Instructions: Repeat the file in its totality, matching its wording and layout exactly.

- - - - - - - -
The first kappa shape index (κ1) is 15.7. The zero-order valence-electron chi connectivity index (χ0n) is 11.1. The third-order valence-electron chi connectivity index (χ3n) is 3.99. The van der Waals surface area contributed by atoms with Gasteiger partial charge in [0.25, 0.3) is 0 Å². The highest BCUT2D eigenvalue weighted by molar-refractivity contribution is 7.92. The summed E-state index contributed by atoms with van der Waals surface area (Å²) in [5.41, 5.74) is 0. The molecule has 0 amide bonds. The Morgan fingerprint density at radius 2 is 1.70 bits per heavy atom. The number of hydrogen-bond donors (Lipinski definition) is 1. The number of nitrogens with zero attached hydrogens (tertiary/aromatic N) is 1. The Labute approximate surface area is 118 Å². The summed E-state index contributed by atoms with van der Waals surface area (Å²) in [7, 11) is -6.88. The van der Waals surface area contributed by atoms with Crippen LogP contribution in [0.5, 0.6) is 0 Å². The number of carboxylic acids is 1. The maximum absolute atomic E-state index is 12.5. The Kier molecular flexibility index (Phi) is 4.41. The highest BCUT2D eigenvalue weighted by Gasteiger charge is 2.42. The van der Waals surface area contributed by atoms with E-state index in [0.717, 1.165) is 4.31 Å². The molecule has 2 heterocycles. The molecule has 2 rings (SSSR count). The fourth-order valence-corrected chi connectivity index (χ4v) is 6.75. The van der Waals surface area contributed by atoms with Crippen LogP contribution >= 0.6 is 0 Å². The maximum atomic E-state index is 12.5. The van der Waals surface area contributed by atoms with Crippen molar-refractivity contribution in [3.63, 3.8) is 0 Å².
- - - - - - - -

The first kappa shape index (κ1) is 15.7. The zero-order valence-electron chi connectivity index (χ0n) is 11.1. The third-order valence-electron chi connectivity index (χ3n) is 3.99. The van der Waals surface area contributed by atoms with Gasteiger partial charge in [0.25, 0.3) is 0 Å². The highest BCUT2D eigenvalue weighted by molar-refractivity contribution is 7.92. The summed E-state index contributed by atoms with van der Waals surface area (Å²) in [5.41, 5.74) is 0. The molecule has 0 amide bonds. The Morgan fingerprint density at radius 2 is 1.70 bits per heavy atom. The number of hydrogen-bond donors (Lipinski definition) is 1. The number of nitrogens with zero attached hydrogens (tertiary/aromatic N) is 1. The Labute approximate surface area is 118 Å². The summed E-state index contributed by atoms with van der Waals surface area (Å²) in [7, 11) is -6.88. The van der Waals surface area contributed by atoms with Crippen LogP contribution in [0.5, 0.6) is 0 Å². The number of carboxylic acids is 1. The maximum absolute atomic E-state index is 12.5. The Kier molecular flexibility index (Phi) is 4.41. The highest BCUT2D eigenvalue weighted by Gasteiger charge is 2.42. The van der Waals surface area contributed by atoms with E-state index in [0.717, 1.165) is 4.31 Å². The molecule has 2 heterocycles. The molecule has 2 rings (SSSR count). The fourth-order valence-corrected chi connectivity index (χ4v) is 6.75. The van der Waals surface area contributed by atoms with Crippen LogP contribution >= 0.6 is 0 Å². The maximum atomic E-state index is 12.5. The van der Waals surface area contributed by atoms with Crippen molar-refractivity contribution in [3.63, 3.8) is 0 Å².